That VS. what

Discussion in 'Linguistics' started by Cyrus the Great, Jul 5, 2014.

  1. Cyrus the Great Registered Senior Member

    I would like to review all that I learnt.

    I would like to review what I learnt.

    I would appreciate it very much, if somebody could readily explain the difference between those.

    In addition, I am wondering how you can distinguish such a difference?

    Thanks in advance
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  3. Fraggle Rocker Staff Member

    There really isn't very much difference between the two sentences. The first one stresses the idea that you want to do a complete, thorough review. But the second one does not imply that you don't.

    The difference is not between "that" and "what." The difference is caused by using the word "all."

    By the way, "learnt" is a very old-fashioned word. We understand it, but today we almost always use "learned."
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  5. Cyrus the Great Registered Senior Member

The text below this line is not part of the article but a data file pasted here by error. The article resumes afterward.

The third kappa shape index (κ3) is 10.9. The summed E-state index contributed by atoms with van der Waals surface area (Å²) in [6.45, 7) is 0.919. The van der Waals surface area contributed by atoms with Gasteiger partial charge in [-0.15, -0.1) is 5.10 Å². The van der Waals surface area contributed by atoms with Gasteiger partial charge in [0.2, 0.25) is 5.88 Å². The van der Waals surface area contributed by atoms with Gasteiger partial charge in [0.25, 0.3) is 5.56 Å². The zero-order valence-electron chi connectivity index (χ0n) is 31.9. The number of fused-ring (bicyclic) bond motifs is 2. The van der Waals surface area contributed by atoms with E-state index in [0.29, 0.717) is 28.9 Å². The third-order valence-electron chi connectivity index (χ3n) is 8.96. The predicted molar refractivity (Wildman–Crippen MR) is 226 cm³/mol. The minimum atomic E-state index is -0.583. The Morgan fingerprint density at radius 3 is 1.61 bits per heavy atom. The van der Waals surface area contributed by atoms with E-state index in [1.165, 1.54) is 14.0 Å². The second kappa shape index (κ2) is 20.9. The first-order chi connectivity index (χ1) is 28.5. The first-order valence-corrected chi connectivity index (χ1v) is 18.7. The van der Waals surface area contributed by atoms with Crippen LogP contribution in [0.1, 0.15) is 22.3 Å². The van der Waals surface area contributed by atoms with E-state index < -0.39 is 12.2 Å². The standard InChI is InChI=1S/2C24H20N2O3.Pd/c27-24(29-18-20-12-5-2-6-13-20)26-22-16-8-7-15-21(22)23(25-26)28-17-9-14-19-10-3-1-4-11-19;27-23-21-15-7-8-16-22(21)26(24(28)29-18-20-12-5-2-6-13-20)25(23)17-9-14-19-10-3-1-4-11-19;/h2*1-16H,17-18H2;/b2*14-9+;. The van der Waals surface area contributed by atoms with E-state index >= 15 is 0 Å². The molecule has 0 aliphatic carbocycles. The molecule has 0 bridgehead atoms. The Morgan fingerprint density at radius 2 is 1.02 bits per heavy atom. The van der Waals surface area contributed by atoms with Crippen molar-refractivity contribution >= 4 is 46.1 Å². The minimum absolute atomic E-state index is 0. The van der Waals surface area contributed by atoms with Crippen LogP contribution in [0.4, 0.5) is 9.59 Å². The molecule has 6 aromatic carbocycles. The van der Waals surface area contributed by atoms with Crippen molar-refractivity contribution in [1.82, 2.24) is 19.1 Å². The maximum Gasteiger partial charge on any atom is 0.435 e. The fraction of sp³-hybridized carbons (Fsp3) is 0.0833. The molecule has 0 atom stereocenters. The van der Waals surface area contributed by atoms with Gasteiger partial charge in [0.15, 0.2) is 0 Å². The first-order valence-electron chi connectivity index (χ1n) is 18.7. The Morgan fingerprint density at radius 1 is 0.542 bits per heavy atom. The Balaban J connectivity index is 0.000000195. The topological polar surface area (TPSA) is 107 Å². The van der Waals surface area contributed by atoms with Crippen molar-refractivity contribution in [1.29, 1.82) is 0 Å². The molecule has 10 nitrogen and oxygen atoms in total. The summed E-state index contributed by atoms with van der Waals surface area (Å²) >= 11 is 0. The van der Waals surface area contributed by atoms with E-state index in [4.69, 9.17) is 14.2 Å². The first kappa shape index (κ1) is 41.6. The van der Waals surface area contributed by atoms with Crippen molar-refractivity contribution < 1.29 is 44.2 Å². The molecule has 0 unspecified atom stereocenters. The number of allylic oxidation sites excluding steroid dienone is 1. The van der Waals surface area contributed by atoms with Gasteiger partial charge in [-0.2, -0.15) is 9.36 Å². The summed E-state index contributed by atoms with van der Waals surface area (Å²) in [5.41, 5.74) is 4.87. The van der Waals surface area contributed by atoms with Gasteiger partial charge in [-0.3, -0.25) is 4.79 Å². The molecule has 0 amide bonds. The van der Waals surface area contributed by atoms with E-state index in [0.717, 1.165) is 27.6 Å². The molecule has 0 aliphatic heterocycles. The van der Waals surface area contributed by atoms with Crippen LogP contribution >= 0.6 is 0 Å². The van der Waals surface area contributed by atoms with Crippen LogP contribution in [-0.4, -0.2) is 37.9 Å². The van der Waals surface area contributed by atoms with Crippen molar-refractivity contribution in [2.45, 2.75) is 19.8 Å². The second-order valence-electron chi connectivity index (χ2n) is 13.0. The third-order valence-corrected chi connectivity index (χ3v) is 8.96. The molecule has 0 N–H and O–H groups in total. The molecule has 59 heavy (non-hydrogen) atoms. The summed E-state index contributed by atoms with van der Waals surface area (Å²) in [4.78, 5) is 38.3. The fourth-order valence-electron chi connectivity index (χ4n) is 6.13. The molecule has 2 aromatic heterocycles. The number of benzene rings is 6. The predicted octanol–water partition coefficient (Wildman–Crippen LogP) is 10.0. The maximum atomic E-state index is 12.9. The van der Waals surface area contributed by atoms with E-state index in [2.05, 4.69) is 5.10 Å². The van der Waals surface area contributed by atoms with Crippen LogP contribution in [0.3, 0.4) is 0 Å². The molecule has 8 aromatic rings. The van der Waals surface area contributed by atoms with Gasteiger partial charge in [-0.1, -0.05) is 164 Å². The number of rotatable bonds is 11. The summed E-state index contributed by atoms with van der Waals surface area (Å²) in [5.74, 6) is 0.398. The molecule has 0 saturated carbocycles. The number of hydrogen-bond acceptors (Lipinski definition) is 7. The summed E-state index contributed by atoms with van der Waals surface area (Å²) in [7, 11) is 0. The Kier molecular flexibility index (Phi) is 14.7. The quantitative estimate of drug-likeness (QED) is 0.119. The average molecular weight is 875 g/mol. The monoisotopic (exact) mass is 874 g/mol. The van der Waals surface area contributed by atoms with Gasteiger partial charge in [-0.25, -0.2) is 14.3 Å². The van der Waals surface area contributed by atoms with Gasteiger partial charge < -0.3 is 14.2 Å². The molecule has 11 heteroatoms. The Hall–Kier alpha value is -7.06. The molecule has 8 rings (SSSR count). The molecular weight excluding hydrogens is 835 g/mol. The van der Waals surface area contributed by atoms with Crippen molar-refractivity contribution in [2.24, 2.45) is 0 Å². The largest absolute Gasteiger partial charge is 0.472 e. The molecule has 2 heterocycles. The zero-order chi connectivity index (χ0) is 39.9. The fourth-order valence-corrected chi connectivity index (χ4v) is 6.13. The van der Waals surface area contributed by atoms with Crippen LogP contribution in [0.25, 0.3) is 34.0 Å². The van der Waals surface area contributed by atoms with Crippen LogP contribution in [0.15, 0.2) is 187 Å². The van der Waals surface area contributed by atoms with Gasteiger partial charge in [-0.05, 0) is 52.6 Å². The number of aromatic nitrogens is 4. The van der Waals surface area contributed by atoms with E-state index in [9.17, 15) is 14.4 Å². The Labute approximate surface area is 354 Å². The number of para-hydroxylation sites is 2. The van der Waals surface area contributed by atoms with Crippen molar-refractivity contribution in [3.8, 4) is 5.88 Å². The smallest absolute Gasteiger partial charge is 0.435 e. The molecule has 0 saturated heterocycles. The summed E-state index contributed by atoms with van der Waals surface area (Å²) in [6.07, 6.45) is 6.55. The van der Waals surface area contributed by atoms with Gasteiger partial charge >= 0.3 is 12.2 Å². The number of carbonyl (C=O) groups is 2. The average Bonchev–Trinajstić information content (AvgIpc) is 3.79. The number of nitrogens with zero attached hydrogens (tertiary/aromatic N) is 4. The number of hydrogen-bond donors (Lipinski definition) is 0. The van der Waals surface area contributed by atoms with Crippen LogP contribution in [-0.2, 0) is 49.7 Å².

Yet, I can not understand the reason why the following is incorrect!

    All what
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  7. aCookieJar Registered Member

    Well "all of what I learnt" makes sense.
    What interests me is when we use the word 'what' and 'all' in order to convey the same thought... our "what-sentence" requires the word 'of' for it to make sense. "All what I learnt" doesn't make sense.
    I think what would be interesting to know is why our what-sentence requires the word 'of' to make proper sense and how a 'that-sentence' works without the word 'of' while still conveying the same thought.

    I boycott the word 'that' whenever I remember to.
  8. Fraggle Rocker Staff Member

    Languages evolve by usage, not by formula. So many times there are idioms that don't seem to make sense. There's no "reason" for this.

    All you can do is memorize them and use them correctly.
  9. sculptor Valued Senior Member

    "Learnt" would not have been acceptable when I was in gradeschool nor highschool in Illinois. "Learned" would have been desired.
    I suspect that "learnt" came from those damned britians who don't seem to know how to use the language that(or which) they foisted off on us poor americans.

    (beware of british "english" it is a continuing abomination)
  10. DaveC426913 Valued Senior Member